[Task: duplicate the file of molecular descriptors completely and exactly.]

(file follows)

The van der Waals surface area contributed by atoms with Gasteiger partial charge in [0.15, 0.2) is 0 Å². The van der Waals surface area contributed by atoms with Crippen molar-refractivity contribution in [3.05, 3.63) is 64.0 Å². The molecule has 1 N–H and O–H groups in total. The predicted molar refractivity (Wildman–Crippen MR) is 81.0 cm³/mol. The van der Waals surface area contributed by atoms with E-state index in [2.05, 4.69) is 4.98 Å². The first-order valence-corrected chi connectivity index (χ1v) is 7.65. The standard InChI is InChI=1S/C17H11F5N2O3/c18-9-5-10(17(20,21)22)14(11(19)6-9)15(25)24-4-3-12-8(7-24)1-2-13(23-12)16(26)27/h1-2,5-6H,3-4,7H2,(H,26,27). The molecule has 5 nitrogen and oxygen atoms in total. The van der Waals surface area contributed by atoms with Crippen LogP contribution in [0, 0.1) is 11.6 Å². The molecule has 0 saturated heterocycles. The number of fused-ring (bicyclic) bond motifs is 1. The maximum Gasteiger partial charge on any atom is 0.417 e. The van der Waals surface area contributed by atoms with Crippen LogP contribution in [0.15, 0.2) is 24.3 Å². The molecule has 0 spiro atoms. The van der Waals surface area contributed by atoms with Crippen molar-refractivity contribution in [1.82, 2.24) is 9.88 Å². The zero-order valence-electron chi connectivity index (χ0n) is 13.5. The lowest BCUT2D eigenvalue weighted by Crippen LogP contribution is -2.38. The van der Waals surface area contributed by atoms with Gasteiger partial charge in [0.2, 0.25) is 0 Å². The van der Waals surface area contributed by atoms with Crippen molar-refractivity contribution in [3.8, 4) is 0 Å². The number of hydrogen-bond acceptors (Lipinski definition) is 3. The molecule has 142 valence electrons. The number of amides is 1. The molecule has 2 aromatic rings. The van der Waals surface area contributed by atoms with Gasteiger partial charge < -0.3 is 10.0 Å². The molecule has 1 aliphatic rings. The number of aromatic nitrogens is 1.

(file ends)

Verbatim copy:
The van der Waals surface area contributed by atoms with Gasteiger partial charge in [0.15, 0.2) is 0 Å². The van der Waals surface area contributed by atoms with Crippen molar-refractivity contribution in [3.05, 3.63) is 64.0 Å². The molecule has 1 N–H and O–H groups in total. The predicted molar refractivity (Wildman–Crippen MR) is 81.0 cm³/mol. The van der Waals surface area contributed by atoms with E-state index in [2.05, 4.69) is 4.98 Å². The first-order valence-corrected chi connectivity index (χ1v) is 7.65. The standard InChI is InChI=1S/C17H11F5N2O3/c18-9-5-10(17(20,21)22)14(11(19)6-9)15(25)24-4-3-12-8(7-24)1-2-13(23-12)16(26)27/h1-2,5-6H,3-4,7H2,(H,26,27). The molecule has 5 nitrogen and oxygen atoms in total. The van der Waals surface area contributed by atoms with Crippen LogP contribution in [0, 0.1) is 11.6 Å². The molecule has 0 saturated heterocycles. The number of fused-ring (bicyclic) bond motifs is 1. The maximum Gasteiger partial charge on any atom is 0.417 e. The van der Waals surface area contributed by atoms with Crippen LogP contribution in [0.15, 0.2) is 24.3 Å². The molecule has 0 spiro atoms. The van der Waals surface area contributed by atoms with Crippen molar-refractivity contribution in [1.82, 2.24) is 9.88 Å². The zero-order valence-electron chi connectivity index (χ0n) is 13.5. The lowest BCUT2D eigenvalue weighted by Crippen LogP contribution is -2.38. The van der Waals surface area contributed by atoms with Gasteiger partial charge in [0.2, 0.25) is 0 Å². The van der Waals surface area contributed by atoms with Crippen molar-refractivity contribution in [3.8, 4) is 0 Å². The number of hydrogen-bond acceptors (Lipinski definition) is 3. The molecule has 142 valence electrons. The number of amides is 1. The molecule has 2 aromatic rings. The van der Waals surface area contributed by atoms with Gasteiger partial charge < -0.3 is 10.0 Å². The molecule has 1 aliphatic rings. The number of aromatic nitrogens is 1.